Contrary to popular belief, the health insurance industry is relatively state-based right now. Each state has its own rules and regulations that make it difficult for one company to sell to the entire nation. That’s why major carriers like Blue Cross Blue Shield, Humana, and more have separate entities under their company umbrella in each state. For example, Blue Cross Blue Sheild of Tennessee is slightly different from Blue Cross Blue Sheild of Alabama because Tennessee and Alabama have different health care regulations.
In an effort to erase or at least blur state lines and make both buying and selling easier, the ACA allows states to form a “multistate compact” to sell across state lines, but that doesn’t allow carriers to understand their new interstate markets. Hospitals and doctors offices operate differently and have different financial needs in different states. That’s why blurring state lines may streamline processes, but won’t lower consumer costs (at least not yet).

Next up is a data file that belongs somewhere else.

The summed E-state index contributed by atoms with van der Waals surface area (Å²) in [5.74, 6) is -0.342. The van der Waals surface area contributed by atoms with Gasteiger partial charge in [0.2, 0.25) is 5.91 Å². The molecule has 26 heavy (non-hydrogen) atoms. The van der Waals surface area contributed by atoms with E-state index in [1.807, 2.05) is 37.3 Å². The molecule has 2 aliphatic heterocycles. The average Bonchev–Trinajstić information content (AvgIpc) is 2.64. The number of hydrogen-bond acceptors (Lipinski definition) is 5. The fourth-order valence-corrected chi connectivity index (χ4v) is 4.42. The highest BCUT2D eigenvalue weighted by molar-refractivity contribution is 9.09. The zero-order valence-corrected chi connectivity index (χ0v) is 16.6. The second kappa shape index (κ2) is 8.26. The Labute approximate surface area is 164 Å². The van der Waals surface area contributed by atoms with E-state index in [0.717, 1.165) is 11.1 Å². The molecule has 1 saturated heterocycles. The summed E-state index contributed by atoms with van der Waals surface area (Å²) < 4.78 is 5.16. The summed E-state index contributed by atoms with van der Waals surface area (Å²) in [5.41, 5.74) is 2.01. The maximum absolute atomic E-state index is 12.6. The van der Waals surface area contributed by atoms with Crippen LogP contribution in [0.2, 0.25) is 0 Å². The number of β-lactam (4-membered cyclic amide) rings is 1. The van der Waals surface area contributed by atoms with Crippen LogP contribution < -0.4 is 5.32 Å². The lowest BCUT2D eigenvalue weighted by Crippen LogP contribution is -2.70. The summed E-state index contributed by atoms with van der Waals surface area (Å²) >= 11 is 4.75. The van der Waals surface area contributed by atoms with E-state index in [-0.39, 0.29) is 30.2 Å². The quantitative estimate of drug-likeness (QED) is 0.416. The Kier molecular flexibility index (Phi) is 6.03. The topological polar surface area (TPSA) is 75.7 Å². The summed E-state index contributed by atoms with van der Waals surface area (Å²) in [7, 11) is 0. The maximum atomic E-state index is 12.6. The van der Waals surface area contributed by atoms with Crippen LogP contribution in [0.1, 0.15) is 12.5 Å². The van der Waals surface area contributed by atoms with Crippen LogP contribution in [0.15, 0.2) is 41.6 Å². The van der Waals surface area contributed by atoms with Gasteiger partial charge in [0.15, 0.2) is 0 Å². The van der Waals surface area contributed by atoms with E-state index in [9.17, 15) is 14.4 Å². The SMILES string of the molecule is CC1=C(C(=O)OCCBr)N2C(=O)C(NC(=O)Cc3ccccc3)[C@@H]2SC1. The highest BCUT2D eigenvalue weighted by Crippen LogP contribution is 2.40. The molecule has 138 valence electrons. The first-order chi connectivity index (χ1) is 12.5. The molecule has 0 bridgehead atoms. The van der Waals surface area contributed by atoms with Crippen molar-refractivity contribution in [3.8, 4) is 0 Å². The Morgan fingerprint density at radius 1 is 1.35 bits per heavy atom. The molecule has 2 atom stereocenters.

One of the Trump administration’s hopes for the American Health Care Act, if it passes through the Senate, is to discontinue the ACA requirement that carriers cover the ten categories of “essential” benefits. If that happens, states will likely be allowed to choose what benefits insurers are required to cover. This can make selling across state lines even harder, as a plan in one state may not be eligible in another. At the same time, Trump was recorded as saying that removing state barriers will increase competition and eventually lower overall costs, so it’s hard to say which direction the AHCA will go.
Check back for updates on this article as more information about AHCA becomes apparent. If you’re interested in selling with Senior Market Advisors, check out our “About SMA” video and start contracting today.